A deeper look into software-defined storage
By William Tan April 2, 2015
- Potential benefits include greater flexibility, scalability, capex and opex savings, etc.
- But must provide the same services available on storage hardware, on a software layer
ONE of the fastest-growing segments of the ‘software-everything’ universe is software-defined storage (SDS).
According to a recent research report by Dallas-based market research and consulting firm, MarketsandMarkets, the global SDS market is estimated to grow from US$1.41 billion in 2014 to US$6.2 billion in 2019, at an estimated compound annual growth rate (CAGR) of 34.6% from 2014 to 2019.
Vendors new and old are busy staking out their claims in this fast-developing market. The basic concept is simple: Abstract the storage services (e.g. management, data protection, data placement, I/O, etc.) from the hardware that provides these services.
When deployed intelligently, SDS has the potential to be a reliable solution for certain workload and customers large and small. Potential benefits include greater flexibility, scalability, capex and opex (capital and operational expenditure) savings, and reduced complexity.
Enterprise storage today can be fragmented with many moving parts, including different technologies (e.g. SAN or storage area network, NAS or network-attached storage, Flash, Object, etc.), multiple vendors, tools, and management software.
Information types are changing too, with structured and unstructured data, rich or complex data, big data and the Internet of Things.
Unlike the cost of storage hardware, which continues to decline on a per-byte basis, the total IT budget involved in running that hardware – and software – often times cannot feasibly grow as fast as the soaring storage requirements for many organisations.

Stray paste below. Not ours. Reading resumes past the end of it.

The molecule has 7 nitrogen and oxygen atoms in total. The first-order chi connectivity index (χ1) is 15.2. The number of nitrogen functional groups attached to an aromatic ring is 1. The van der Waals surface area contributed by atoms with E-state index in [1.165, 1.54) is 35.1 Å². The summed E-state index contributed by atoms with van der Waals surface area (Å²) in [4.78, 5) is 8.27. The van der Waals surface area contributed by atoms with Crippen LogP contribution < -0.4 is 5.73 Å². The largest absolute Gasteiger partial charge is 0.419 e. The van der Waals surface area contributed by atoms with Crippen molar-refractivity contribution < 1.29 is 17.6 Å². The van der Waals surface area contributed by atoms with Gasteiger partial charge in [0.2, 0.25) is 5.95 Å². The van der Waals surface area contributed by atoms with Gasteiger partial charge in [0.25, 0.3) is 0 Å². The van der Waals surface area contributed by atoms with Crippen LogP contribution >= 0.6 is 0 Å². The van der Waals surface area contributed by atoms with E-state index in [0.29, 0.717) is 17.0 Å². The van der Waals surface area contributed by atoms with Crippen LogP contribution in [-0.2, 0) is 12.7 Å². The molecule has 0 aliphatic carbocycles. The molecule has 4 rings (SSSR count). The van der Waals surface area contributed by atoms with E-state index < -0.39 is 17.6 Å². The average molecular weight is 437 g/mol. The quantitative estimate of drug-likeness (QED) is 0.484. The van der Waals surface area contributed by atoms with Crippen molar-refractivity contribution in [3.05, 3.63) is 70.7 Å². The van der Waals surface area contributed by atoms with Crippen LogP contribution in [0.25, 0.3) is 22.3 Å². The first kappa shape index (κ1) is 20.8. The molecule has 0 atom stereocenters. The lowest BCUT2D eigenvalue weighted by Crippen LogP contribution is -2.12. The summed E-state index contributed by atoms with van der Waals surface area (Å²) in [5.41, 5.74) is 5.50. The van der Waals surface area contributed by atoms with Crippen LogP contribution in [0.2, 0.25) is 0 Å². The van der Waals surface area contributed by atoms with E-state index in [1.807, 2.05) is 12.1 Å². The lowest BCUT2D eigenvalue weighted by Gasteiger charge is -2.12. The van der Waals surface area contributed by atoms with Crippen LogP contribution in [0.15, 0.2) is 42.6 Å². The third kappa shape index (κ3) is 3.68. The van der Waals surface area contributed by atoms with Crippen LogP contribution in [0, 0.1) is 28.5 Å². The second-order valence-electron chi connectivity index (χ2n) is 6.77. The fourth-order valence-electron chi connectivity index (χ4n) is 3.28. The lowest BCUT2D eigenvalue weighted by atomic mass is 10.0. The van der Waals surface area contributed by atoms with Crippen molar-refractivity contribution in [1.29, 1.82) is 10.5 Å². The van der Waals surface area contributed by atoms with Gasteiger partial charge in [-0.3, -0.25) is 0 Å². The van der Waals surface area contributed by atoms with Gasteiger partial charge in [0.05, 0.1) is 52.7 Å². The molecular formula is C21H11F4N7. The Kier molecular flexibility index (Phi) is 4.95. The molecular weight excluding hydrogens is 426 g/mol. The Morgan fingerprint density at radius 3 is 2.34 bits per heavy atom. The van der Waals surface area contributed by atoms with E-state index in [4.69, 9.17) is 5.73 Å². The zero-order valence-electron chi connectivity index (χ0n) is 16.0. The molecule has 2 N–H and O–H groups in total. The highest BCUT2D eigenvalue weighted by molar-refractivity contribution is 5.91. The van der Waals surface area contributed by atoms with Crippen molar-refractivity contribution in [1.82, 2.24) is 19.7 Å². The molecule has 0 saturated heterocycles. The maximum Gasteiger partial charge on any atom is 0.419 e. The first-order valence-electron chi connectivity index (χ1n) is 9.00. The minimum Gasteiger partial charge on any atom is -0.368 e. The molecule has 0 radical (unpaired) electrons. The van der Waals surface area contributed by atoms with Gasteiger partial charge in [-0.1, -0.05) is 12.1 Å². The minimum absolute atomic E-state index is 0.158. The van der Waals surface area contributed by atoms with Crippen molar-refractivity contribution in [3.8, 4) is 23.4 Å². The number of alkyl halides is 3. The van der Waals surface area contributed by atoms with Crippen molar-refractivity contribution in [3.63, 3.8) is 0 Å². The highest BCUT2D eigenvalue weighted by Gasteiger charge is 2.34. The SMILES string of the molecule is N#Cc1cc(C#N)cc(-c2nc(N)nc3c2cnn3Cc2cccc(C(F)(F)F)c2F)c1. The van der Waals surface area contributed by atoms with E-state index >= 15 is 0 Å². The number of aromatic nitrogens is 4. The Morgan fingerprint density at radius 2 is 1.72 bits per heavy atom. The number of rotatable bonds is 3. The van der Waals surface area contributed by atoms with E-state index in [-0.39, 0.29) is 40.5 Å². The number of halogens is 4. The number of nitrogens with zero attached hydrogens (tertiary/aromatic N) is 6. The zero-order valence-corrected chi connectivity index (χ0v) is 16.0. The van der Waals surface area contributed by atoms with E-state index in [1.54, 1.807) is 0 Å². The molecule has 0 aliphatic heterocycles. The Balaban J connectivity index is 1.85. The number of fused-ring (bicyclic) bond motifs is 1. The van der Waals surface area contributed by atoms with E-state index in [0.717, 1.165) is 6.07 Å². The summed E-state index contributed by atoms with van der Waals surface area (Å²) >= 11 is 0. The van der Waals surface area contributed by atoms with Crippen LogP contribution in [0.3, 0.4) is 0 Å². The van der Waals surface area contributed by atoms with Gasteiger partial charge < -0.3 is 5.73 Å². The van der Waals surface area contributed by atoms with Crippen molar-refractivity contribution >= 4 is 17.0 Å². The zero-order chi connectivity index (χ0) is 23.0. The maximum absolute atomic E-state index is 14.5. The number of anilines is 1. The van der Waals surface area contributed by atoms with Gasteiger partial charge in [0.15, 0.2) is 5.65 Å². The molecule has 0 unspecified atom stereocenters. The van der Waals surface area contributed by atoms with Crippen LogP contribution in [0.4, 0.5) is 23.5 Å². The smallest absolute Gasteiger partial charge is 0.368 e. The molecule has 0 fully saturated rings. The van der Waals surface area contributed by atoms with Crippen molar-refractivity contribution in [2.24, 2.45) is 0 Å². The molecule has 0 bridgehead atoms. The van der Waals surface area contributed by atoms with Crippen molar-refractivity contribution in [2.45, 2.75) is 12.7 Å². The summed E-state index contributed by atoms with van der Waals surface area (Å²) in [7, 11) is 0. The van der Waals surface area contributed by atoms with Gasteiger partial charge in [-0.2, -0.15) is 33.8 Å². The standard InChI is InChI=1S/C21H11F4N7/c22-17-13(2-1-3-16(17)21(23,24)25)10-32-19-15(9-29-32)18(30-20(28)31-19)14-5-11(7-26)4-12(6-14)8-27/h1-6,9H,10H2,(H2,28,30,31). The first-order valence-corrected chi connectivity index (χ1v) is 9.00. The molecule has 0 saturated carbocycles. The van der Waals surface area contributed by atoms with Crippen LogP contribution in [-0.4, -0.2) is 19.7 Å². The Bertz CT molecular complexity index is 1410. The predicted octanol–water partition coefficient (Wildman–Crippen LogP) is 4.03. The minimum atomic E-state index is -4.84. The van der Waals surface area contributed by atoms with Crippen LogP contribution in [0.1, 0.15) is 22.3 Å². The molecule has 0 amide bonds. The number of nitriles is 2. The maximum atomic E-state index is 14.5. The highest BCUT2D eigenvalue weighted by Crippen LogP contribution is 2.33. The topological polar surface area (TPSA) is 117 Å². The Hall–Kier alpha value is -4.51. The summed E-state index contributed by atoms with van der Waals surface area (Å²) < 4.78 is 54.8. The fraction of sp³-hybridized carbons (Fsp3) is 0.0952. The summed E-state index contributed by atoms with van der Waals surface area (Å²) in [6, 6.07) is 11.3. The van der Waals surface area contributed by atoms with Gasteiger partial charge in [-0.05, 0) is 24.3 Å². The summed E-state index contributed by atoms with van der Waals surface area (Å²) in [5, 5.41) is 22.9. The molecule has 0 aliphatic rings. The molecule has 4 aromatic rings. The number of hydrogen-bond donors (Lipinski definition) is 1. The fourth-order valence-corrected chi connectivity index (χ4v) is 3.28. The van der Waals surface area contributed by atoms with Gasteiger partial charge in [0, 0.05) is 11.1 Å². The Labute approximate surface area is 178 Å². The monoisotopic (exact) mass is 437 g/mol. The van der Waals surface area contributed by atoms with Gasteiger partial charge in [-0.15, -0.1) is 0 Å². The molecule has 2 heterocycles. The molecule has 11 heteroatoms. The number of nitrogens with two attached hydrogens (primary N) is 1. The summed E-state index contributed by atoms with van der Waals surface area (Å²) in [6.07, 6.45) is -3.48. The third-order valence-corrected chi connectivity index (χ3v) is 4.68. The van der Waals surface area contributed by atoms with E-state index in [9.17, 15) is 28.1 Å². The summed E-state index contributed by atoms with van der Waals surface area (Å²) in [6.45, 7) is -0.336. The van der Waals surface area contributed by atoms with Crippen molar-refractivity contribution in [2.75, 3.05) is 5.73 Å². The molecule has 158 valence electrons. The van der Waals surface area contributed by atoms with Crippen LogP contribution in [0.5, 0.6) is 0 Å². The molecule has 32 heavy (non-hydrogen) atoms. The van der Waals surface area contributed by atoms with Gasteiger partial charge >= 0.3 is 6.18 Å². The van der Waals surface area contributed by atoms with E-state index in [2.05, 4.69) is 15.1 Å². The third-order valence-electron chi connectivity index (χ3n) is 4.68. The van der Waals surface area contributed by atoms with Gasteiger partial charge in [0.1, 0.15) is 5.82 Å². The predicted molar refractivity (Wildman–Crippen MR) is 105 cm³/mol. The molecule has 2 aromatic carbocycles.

That makes automation even more important, and key to easing storage management as organisations struggle to do more with less.
For most organisations, storage is isolated in a silo, separated from other silos like compute and networking.
Increasingly, storage isn’t a standalone array, but a combination of arrays, servers and even memory. This can add complexity and make management and change challenging, thus making convergence, integrated storage, compute, and networking solutions more attractive.
All of these elements underscore why SDS is gathering momentum. We’re still in the early stages of it, with a variety of solutions being lumped under the SDS banner.
Software defined-storage defined
Much like ‘cloud computing,’ there are many variants to an SDS definition. The most common consensus defines SDS as technology that separates the storage software and services from the underlying hardware for increased flexibility, scalability, automation and cost benefits.
The Storage Networking Industry Association (SNIA) also offers a list of what it believes SDS should include. These essential elements are: Automation; standard interfaces; virtualised data path; and scalability.
To propel storage to where it needs to be, we believe SDS must provide the services available on storage hardware – that is, snapshots, deduplication, replication, and thin provisioning – on a software layer that can be deployed on industry standard servers.